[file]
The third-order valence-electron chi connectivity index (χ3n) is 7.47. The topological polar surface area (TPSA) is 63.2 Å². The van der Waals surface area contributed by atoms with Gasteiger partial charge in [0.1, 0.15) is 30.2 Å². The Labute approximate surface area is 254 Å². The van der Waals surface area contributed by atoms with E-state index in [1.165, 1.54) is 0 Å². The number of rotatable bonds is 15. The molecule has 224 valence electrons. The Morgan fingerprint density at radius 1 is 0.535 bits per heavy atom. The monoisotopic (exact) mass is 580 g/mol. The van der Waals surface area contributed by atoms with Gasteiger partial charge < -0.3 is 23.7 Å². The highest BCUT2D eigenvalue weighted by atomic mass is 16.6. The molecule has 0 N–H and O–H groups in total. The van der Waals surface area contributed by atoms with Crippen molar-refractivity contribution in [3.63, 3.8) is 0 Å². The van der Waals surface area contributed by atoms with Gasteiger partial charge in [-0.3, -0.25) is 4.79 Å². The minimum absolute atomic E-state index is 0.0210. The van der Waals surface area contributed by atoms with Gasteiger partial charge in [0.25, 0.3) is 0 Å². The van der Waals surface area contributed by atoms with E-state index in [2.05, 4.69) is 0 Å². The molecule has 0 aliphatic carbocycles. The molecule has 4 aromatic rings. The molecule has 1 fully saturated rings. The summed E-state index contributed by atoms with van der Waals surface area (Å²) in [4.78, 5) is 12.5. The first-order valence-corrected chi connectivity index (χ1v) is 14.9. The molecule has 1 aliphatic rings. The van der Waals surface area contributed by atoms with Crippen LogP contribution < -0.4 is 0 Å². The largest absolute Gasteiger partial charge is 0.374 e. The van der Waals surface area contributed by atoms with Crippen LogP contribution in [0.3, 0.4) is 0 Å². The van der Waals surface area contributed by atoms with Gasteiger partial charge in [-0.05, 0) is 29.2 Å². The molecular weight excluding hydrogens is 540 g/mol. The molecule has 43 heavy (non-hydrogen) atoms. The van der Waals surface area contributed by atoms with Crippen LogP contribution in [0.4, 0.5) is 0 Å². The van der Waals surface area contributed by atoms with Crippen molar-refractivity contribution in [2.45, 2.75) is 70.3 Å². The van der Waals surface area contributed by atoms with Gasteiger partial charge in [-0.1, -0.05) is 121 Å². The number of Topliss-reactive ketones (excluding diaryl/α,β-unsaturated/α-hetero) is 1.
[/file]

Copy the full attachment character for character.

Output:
The third-order valence-electron chi connectivity index (χ3n) is 7.47. The topological polar surface area (TPSA) is 63.2 Å². The van der Waals surface area contributed by atoms with Gasteiger partial charge in [0.1, 0.15) is 30.2 Å². The Labute approximate surface area is 254 Å². The van der Waals surface area contributed by atoms with E-state index in [1.165, 1.54) is 0 Å². The number of rotatable bonds is 15. The molecule has 224 valence electrons. The Morgan fingerprint density at radius 1 is 0.535 bits per heavy atom. The monoisotopic (exact) mass is 580 g/mol. The van der Waals surface area contributed by atoms with Gasteiger partial charge < -0.3 is 23.7 Å². The highest BCUT2D eigenvalue weighted by atomic mass is 16.6. The molecule has 0 N–H and O–H groups in total. The van der Waals surface area contributed by atoms with Crippen molar-refractivity contribution in [3.63, 3.8) is 0 Å². The van der Waals surface area contributed by atoms with Gasteiger partial charge in [-0.3, -0.25) is 4.79 Å². The minimum absolute atomic E-state index is 0.0210. The van der Waals surface area contributed by atoms with Gasteiger partial charge in [0.25, 0.3) is 0 Å². The van der Waals surface area contributed by atoms with E-state index in [2.05, 4.69) is 0 Å². The molecule has 0 aliphatic carbocycles. The molecule has 4 aromatic rings. The molecule has 1 fully saturated rings. The summed E-state index contributed by atoms with van der Waals surface area (Å²) in [4.78, 5) is 12.5. The first-order valence-corrected chi connectivity index (χ1v) is 14.9. The molecule has 1 aliphatic rings. The van der Waals surface area contributed by atoms with Crippen LogP contribution < -0.4 is 0 Å². The largest absolute Gasteiger partial charge is 0.374 e. The van der Waals surface area contributed by atoms with Crippen LogP contribution in [0.3, 0.4) is 0 Å². The van der Waals surface area contributed by atoms with Gasteiger partial charge in [-0.05, 0) is 29.2 Å². The molecular weight excluding hydrogens is 540 g/mol. The molecule has 43 heavy (non-hydrogen) atoms. The van der Waals surface area contributed by atoms with Crippen LogP contribution in [0.4, 0.5) is 0 Å². The van der Waals surface area contributed by atoms with Crippen molar-refractivity contribution in [2.45, 2.75) is 70.3 Å². The van der Waals surface area contributed by atoms with Gasteiger partial charge in [-0.1, -0.05) is 121 Å². The number of Topliss-reactive ketones (excluding diaryl/α,β-unsaturated/α-hetero) is 1.